Kim Morrow replies:

I like to use running as a good cross training activity during the fall and early winter months. It's also a good mental diversion from riding the bike and develops the cardiorespiratory system. And, if you decide to race cyclo-cross, it is very beneficial to spend some time running.

However, there are a few reasons why you might not hear your serious cycling friends speak of running during the season. First of all, it is important for competitive cyclists to train as specific as possible in order to reach their potential. Secondly, there is the time factor. We only have so many available hours to train so it is best to use our time for on-bike training. Finally, there is the fatigue factor which results from running. I have personally found this to have a significant negative impact on my cycling performance. In order to make the key moves in a bike race we need to have "snap" in our legs. Trying to race our bikes with fatigued running legs will not help our cause. I can really tell a difference when I go on a hard bike ride while I'm including running in my training regime. But, by all means, enjoy running during this time of year. Just make sure you start gradually and watch out for injuries. It takes our bodies awhile to adapt to the new stresses brought about by running.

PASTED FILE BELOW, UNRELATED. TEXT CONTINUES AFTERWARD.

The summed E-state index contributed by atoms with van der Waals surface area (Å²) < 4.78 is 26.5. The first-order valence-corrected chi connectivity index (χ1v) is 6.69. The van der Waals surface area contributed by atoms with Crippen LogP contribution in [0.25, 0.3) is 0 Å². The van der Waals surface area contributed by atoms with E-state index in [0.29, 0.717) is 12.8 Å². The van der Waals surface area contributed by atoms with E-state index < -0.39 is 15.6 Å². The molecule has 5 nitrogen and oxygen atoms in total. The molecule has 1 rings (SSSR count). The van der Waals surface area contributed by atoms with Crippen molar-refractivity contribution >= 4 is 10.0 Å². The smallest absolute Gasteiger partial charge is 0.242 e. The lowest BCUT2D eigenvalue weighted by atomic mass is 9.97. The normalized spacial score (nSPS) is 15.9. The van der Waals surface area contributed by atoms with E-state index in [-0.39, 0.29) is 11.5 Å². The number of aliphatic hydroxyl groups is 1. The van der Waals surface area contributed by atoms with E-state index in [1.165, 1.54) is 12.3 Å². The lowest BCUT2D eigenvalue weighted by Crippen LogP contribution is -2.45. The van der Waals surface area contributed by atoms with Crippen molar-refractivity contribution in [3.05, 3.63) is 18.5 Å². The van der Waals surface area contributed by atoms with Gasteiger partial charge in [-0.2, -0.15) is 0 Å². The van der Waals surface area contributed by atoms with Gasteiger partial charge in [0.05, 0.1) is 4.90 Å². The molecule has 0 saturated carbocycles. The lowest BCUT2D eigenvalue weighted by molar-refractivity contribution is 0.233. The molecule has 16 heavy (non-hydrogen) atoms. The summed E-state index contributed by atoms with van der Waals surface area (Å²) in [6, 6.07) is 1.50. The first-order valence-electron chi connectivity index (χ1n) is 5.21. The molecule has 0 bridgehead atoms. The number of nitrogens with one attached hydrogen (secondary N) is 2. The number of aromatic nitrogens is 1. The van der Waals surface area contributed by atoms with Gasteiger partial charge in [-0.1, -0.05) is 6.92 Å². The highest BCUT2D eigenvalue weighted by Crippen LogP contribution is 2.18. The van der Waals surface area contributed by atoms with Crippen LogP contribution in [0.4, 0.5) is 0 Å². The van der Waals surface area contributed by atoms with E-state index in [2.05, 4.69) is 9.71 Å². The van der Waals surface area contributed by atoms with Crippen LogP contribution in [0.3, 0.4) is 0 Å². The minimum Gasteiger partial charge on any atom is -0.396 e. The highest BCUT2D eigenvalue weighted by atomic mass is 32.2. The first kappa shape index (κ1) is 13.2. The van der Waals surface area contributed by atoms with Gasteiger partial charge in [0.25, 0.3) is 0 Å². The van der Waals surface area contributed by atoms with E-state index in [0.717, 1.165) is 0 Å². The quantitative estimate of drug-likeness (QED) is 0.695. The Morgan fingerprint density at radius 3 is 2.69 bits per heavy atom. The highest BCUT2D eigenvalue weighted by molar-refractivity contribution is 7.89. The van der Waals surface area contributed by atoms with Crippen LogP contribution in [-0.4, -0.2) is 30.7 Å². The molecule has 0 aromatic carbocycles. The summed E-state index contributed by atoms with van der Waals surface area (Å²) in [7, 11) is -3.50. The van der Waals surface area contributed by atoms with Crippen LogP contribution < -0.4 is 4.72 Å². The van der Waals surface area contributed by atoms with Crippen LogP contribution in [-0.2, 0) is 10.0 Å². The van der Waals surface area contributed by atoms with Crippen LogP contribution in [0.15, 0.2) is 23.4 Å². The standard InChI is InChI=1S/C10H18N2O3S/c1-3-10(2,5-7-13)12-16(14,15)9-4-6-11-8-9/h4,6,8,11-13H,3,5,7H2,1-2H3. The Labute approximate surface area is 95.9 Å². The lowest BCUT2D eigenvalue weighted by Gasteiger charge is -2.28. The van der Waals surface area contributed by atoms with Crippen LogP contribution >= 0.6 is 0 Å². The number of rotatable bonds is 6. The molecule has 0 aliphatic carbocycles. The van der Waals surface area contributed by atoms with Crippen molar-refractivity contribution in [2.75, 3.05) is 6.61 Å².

Bike on trainer

Does using one's bike on a trainer have any negative effects on the bike frame's structural integrity? Also, any negative impact on the rear wheel?

Boise, ID

Scott Saifer replies:

I don't believe that use of a bike on a trainer beats it up any worse than riding on the road, especially if the road is bumpy. The rear wheel takes less abuse on a trainer than on the road.

Some trainers do burn through rear tires quickly, even to the point where you can sometimes smell burning rubber. This can usually be cured by making sure the pressure between the trainer and the rear tire is great enough to press the drum into the tire 3-5mm and by keeping the tire and drum aligned. Sometimes the trainer drum axis is not parallel to the wheel axle due to a defect in the trainer. Such a situation will have you burning through tires very quickly.

The only threat to the frame that I'm aware of related to riding on a trainer is from salty sweat eating through the paint to rust the steel or aluminum underneath. The can be avoided by putting a towel over the top tube to catch the sweat, and by using powerful fan to cool you and evaporate the sweat before it gets to the bike.